Who Wrote the Stirring Song “The Man Who Sold the World”?

For fans of the iconic grunge band Nirvana, the group’s 1994 MTV Unplugged in New York album remains influential and impactful. Some even believe it’s the best Nirvana album there is, ahead of Nevermind and In Utero.

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Those rankings aside, the unplugged record includes a number of songs that the band didn’t write, songs like “Jesus Doesn’t Want Me for a Sunbeam” by The Vaselines and “Lake of Fire” by the Meat Puppets.

Another one of the songs that the record helped make famous through the globally-popular grunge band was the lesser-known song, “The Man Who Stole the World.” But what are the origins of that song and who originally put it to paper?

David Bowie

Released in 1970 on the album of the same name by the British-born avant-garde artist, Bowie recorded his outer-space-like vocal for the song on the final day of mixing for the album. While the center of the song may be the guitar riff from Mick Ronson, its lyrics are heady and simultaneously create a sense of impending doom.

For Bowie, the feeling of the song has a sense of annoyance with himself for letting his world be rocked by fame. He’s given up his privacy, his control. His private life is public now. In this way, he’s the man who sold himself out.

According to musician Chris O’Leary, Bowie wrote the lyrics for the song in the reception area of the recording studio while bassist Tony Visconti waited in the mixing booth. Once finished, Bowie quickly recorded his verses with Visconti adding a “flange” effect and then mixing the song right then.

“This was the beginning of [Bowie’s] new style of writing—’I can’t be bothered until I have to,’” a frustrated Visconti said in 1977 of the last-minute writing. “When it was finished, on the last day of the last mix, I remember telling David, ‘I’ve had it, I can’t work like this anymore—I’m through.’ … David was very disappointed.”

Visconti’s frustration wasn’t creative as much as practical, worrying about budget and schedule. Of the sessions, Bowie told BBC in 1976, “It was a nightmare, that album. I hated the actual process of making it.”


Bowie has said the lyrics for the song were inspired by poetry, including the 1899 offering by writer William Hughes Mearns, “Antigonish,” which reads,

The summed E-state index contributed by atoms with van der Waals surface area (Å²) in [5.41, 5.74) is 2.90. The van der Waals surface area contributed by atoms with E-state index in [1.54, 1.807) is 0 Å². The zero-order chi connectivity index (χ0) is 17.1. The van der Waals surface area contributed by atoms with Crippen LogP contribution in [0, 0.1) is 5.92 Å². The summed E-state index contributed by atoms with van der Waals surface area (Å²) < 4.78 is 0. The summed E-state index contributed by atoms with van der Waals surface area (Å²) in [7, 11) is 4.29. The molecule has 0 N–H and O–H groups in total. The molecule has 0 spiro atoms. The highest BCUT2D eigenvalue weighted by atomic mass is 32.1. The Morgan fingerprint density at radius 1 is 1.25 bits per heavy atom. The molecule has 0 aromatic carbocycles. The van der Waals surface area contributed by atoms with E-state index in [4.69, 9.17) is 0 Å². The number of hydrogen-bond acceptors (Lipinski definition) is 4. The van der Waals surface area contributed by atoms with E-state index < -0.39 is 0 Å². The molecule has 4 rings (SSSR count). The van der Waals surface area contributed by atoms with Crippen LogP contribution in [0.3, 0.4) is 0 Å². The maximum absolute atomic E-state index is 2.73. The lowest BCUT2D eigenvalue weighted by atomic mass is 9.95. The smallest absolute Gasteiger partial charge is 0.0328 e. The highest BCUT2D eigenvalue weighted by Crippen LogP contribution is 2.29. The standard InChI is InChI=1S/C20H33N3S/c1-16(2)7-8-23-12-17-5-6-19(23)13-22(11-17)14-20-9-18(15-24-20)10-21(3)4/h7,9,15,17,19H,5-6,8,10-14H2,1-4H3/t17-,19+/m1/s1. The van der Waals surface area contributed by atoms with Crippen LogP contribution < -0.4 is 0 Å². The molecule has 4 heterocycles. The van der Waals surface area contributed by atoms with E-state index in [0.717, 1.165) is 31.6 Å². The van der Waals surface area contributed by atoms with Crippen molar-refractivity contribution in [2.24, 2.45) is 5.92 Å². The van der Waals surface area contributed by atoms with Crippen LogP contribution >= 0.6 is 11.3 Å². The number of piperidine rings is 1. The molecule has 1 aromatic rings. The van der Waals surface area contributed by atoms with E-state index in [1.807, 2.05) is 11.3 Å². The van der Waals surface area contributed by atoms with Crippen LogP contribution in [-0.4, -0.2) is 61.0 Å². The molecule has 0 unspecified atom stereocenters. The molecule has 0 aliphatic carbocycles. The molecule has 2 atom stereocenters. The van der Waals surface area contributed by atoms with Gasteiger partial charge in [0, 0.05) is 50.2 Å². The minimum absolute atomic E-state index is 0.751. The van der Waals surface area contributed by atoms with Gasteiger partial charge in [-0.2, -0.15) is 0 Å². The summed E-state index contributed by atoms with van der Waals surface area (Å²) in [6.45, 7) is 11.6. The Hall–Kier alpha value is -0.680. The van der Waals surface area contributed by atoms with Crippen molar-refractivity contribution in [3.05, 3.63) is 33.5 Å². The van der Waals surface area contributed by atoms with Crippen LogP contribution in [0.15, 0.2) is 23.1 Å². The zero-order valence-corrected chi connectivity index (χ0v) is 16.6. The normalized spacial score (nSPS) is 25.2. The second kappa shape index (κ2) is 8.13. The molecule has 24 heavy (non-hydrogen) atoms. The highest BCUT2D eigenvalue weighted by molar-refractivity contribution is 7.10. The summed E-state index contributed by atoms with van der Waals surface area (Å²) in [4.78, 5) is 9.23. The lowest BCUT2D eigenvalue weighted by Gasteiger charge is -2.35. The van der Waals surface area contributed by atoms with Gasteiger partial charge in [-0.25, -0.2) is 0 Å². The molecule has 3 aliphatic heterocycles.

Yesterday, upon the stair,
I met a man who wasn’t there
He wasn’t there again today
I wish, I wish he’d go away…

When I came home last night at three
The man was waiting there for me
But when I looked around the hall
I couldn’t see him there at all!
Go away, go away, don’t you come back any more!
Go away, go away, and please don’t slam the door… (slam!)

Last night I saw upon the stair
A little man who wasn’t there
He wasn’t there again today
Oh, how I wish he’d go away…

And sings Bowie to start the song,

We passed upon the stair
We spoke of was and when
Although I wasn’t there
He said I was his friend
Which came as a surprise
I spoke into his eyes
I thought you died alone
A long long time ago


Despite its popularity now, the song was largely forgotten after its release in the early ’70s. It was never released as a single by Bowie. In 1973, the song was covered by the Scottish artist Lulu and that 1974 version, which was produced by Bowie and Ronson and had a more vaudevillian feel, hit No. 3 on the U.K. singles chart.

In 1993, however, Cobain and Nirvana covered the song in the band’s now-famous MTV Unplugged release, featuring acoustic instruments. The song’s original recording also featured an acoustic, with Bowie playing acoustic guitar, Ronson on electric, Visconti on bass, Woody Woodmansey on drums, and Ralph Mace on synth.

Seattle drummer Chad Channing introduced Cobain to the Bowie record. Later, the MTV version from Nirvana peaked at No. 3 on the music television channel’s most-played videos in 1995.

Bowie on Nirvana

Bowie further discussed the cover in the 2016 book, The Complete David Bowie, by Nicholas Pegg. “I was simply blown away when I found that Kurt Cobain liked my work, and have always wanted to talk to him about his reasons for covering ‘The Man Who Sold the World’” Bowie is quoted saying in the book. “It was a good straightforward rendition and sounded somehow very honest.”

He added, “It would have been nice to have worked with him, but just talking with him would have been real cool.”

Bowie also said the song was “heartfelt” and “until this [cover], it hadn’t occurred to me that I was part of America’s musical landscape. I always felt my weight in Europe, but not [in the U.S.].”

Bowie later shared that he would play the song at his shows and younger fans would say it was cool he was playing a Nirvana song. “And I think, ‘Fuck you, you little tosser!’” said the British-born former Ziggy Stardust.

Photo by Frank Micelotta/Getty Images

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